If the point is for people to be polite guests when at a dinner party, then what good is it to know that, if prepared just so, you like Food X, when chances are a food you mostly dislike will be in one of its many repulsive forms when you encounter it randomly? (What are the chances someone will serve tofu pie?) Once you're an adult, pickiness is easy enough to accommodate. In a restaurant, different dishes can be ordered. At home, offending ingredients can be left out of one portion. Once you're buying your own food, it seems insane to buy foods you don't actually enjoy, just to expand your horizons.

As for college cafeterias, those are never a good place to try something new, or even something at all, although what option do you have when you're there? UChicago's spinach lasagne put me off an otherwise appealing food, as did their inexplicably-American-cheese-filled calzones.

Anonymous said...

I think the beet parts of Terra Chips are edible, but they might just be potatoes with red food coloring.

Beets taste metallic unless they are prepared unusually well. They are, however, useful for impromptu rouge.

PG said...

Phoebe,

Once you're buying your own food, it seems insane to buy foods you don't actually enjoy, just to expand your horizons.

1) Would you take this view of expending resources (even if it's just time) on anything else new? (e.g. trying authors, filmmakers, etc. whose work you didn't like when you tried it before but your friends say you might like the new thing)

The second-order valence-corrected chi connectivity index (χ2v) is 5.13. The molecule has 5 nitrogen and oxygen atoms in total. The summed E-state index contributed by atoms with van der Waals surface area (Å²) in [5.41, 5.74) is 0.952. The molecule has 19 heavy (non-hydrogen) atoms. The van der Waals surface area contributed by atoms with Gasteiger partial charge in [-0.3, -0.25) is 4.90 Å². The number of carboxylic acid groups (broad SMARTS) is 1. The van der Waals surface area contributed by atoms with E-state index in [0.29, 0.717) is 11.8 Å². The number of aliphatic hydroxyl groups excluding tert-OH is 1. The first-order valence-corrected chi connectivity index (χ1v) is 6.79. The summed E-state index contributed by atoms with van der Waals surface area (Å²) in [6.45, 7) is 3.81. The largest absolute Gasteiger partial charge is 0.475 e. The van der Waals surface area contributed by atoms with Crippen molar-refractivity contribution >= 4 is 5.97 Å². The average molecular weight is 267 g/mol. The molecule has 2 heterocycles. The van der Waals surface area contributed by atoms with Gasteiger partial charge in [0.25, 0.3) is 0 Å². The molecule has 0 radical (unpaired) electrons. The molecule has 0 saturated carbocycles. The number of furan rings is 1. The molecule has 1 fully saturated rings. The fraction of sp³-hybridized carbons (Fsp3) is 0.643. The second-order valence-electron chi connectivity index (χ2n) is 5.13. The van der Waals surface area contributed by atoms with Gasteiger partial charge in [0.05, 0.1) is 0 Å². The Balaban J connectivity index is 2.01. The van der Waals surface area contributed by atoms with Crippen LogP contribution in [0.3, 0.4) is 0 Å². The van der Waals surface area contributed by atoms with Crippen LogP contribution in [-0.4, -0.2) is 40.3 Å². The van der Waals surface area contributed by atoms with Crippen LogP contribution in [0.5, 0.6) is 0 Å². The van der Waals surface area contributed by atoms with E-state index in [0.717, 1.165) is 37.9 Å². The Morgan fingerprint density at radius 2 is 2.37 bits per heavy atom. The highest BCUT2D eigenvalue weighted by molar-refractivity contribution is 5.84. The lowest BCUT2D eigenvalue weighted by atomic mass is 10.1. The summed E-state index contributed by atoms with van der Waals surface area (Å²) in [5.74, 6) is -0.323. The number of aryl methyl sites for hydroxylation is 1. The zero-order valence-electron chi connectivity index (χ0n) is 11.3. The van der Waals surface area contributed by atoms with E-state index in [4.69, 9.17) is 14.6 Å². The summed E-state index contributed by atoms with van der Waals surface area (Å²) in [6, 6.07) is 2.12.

2) Being very open particularly about fruits and vegetables helps one eat more healthfully and locally. This isn't important to everyone, but I think it's one motive driving the encouragement of horizon expansion. (One doesn't seem to see so much of a push for people to develop a taste for sweetbreads, to take an example of something I tried once and will never have again.)

Phoebe said...

Trying new things and trying new foods... there's a difference, I think. Aversion to a certain food is much, much stronger than aversion to, say, Philip Roth.

Re: local/seasonal, it's true, if you're a picky eater in a cold climate, you will not find much at the farmers' market. But you can do your part by, say, not eating much meat and not driving a car. It's not a zero-sum choice between kale and indifference.

As for openness to vegetables and health... I'm not entirely convinced that eating a lot of vegetables is terribly important for health, except insofar as people who eat lots of them tend not to also eat huge plates of cheese fries at every meal. I'm not suggesting an all-pasta-with-no-sauce diet (although pasta-with-no-sauce is quite good) or anything that leads to vitamin deficiency, but my understanding is that a thin-to-normal-weight person who eats a mix of 'real' and processed food is probably in better health than someone quite overweight who got that way from too-large portions of local, seasonal, Mediterranean, or otherwise health-section-approved items. And yes, people like this exist. My sense (clearly, Science remains less clear-cut on this issue than on, say, heroin, unprotected casual sex, or sketchy tattoo parlors) is that it's not so much that a bowl of ice cream is worse for you than one of kale as that it's easier, given caloric density and tastiness, to eat too much of the former. But this is, to put it mildly, not my field of expertise.

Anonymous said...